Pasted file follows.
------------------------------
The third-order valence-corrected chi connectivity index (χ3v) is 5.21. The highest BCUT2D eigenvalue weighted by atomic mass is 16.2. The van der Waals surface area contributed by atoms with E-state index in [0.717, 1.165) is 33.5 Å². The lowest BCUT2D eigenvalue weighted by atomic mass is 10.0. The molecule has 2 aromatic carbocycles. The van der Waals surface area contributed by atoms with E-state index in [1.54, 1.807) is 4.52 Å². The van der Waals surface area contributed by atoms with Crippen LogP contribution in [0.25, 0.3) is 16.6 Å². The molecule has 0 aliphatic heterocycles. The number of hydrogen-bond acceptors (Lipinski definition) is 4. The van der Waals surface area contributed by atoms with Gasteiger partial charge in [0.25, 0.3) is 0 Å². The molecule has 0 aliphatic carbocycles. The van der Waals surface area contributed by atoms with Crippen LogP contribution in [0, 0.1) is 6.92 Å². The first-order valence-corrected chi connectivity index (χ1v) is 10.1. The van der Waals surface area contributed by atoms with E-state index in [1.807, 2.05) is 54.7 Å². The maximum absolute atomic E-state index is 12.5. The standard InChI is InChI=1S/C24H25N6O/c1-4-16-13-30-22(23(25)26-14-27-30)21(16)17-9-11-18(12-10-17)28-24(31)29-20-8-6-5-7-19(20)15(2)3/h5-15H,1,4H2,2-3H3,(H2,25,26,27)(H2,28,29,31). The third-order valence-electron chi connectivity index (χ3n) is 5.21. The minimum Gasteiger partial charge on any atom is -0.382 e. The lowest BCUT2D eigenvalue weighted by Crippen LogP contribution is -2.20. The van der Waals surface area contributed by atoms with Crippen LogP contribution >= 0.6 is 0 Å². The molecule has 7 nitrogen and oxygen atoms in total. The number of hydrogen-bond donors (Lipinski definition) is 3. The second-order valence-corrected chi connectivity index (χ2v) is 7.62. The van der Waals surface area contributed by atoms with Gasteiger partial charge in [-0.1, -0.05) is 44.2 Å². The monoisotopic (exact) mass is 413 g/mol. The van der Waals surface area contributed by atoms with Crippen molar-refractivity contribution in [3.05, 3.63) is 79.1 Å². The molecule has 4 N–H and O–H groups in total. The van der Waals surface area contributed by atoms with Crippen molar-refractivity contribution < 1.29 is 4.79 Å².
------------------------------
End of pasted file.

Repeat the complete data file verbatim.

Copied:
The third-order valence-corrected chi connectivity index (χ3v) is 5.21. The highest BCUT2D eigenvalue weighted by atomic mass is 16.2. The van der Waals surface area contributed by atoms with E-state index in [0.717, 1.165) is 33.5 Å². The lowest BCUT2D eigenvalue weighted by atomic mass is 10.0. The molecule has 2 aromatic carbocycles. The van der Waals surface area contributed by atoms with E-state index in [1.54, 1.807) is 4.52 Å². The van der Waals surface area contributed by atoms with Crippen LogP contribution in [0.25, 0.3) is 16.6 Å². The molecule has 0 aliphatic heterocycles. The number of hydrogen-bond acceptors (Lipinski definition) is 4. The van der Waals surface area contributed by atoms with Gasteiger partial charge in [0.25, 0.3) is 0 Å². The molecule has 0 aliphatic carbocycles. The van der Waals surface area contributed by atoms with Crippen LogP contribution in [0, 0.1) is 6.92 Å². The first-order valence-corrected chi connectivity index (χ1v) is 10.1. The van der Waals surface area contributed by atoms with E-state index in [1.807, 2.05) is 54.7 Å². The maximum absolute atomic E-state index is 12.5. The standard InChI is InChI=1S/C24H25N6O/c1-4-16-13-30-22(23(25)26-14-27-30)21(16)17-9-11-18(12-10-17)28-24(31)29-20-8-6-5-7-19(20)15(2)3/h5-15H,1,4H2,2-3H3,(H2,25,26,27)(H2,28,29,31). The third-order valence-electron chi connectivity index (χ3n) is 5.21. The minimum Gasteiger partial charge on any atom is -0.382 e. The lowest BCUT2D eigenvalue weighted by Crippen LogP contribution is -2.20. The van der Waals surface area contributed by atoms with Crippen LogP contribution >= 0.6 is 0 Å². The molecule has 7 nitrogen and oxygen atoms in total. The number of hydrogen-bond donors (Lipinski definition) is 3. The second-order valence-corrected chi connectivity index (χ2v) is 7.62. The van der Waals surface area contributed by atoms with Gasteiger partial charge in [-0.1, -0.05) is 44.2 Å². The monoisotopic (exact) mass is 413 g/mol. The van der Waals surface area contributed by atoms with Crippen molar-refractivity contribution in [3.05, 3.63) is 79.1 Å². The molecule has 4 N–H and O–H groups in total. The van der Waals surface area contributed by atoms with Crippen molar-refractivity contribution < 1.29 is 4.79 Å².